**Editor’s Note: Please click here for a recap of the biggest channel-impacting mergers in Q1 2014.**
Following a first quarter that saw a big spike in tech merger activity, look for more of the same the rest of the year.
So say Morrison & Foerster and 451 Research in their biannual M&A Leaders Survey report.
Tech spending in Q1 2014 was triple the average recorded over the past five years. Survey respondents were more bullish on M&A than they’ve been in the past four surveys, the researchers reported. Nearly three out of four respondents said they will be ratcheting up their M&A activity through the end of the year. That’s up from one in two last November. Only 4 percent expect deal activity to decrease.
If you thought the first quarter was big, that might be small potatoes. Seventy-two percent of those surveyed expect the torrid pace to quicken, or at least to continue. That would see the surge of transactions reaching a level not seen since the pre-recession boom years of 2006-07, when the sector hit $450 billion in total value. Dealmakers turned out almost $50 billion in deals in April alone.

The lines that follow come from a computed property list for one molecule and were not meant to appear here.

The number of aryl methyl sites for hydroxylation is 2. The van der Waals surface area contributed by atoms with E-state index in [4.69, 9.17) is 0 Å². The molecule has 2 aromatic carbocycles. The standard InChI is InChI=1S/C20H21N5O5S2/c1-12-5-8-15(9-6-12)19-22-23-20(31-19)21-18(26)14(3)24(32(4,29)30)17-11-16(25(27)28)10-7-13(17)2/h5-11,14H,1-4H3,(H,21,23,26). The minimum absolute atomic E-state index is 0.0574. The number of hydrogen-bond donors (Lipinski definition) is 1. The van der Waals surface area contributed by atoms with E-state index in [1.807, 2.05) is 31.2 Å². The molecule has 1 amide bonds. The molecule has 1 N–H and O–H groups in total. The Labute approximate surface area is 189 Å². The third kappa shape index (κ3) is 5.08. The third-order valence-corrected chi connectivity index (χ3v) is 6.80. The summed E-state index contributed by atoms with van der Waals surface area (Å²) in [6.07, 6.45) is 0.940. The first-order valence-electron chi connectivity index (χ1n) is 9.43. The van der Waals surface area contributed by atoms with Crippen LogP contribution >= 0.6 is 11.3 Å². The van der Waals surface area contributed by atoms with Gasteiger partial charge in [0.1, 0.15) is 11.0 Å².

“Think about it: Just six months ago, only 40 percent of industry insiders saw M&A spending reaching pre-recession levels by 2018,” said Robert Townsend, co-chair of Morrison & Foerster’s Global M&A Practice Group. “Now, nearly three-quarters of our participants expect to see 2006-07 levels reached this year. Clearly, there’s been a sea change in sentiment. It’s a very welcome development for the tech M&A community.”
Among the major tech mergers in the past year that the companies noted: SoftBank’s $21.6 billion acquisition of Sprint and Sprint’s subsequent acquisition of Clearwire; Cisco’s $2.7 billion acquisition of cybersecurity solutions firm Sourcefire Inc.; VMware’s $1.54 purchas of AirWatch; and Intel’s $740 million investment in Cloudera.
The survey also revealed that a large majority expects current high valuation levels to persist or continue to climb; and more than half of respondents believe the maturing of the tech industry will put upward pressure on the M&A market, while just 9 percent foresee downward pressure.
More than 150 C-suite officers, business development executives, corporate counsel, investment bankers, venture capital and private equity investors across the technology industry took part in the survey.
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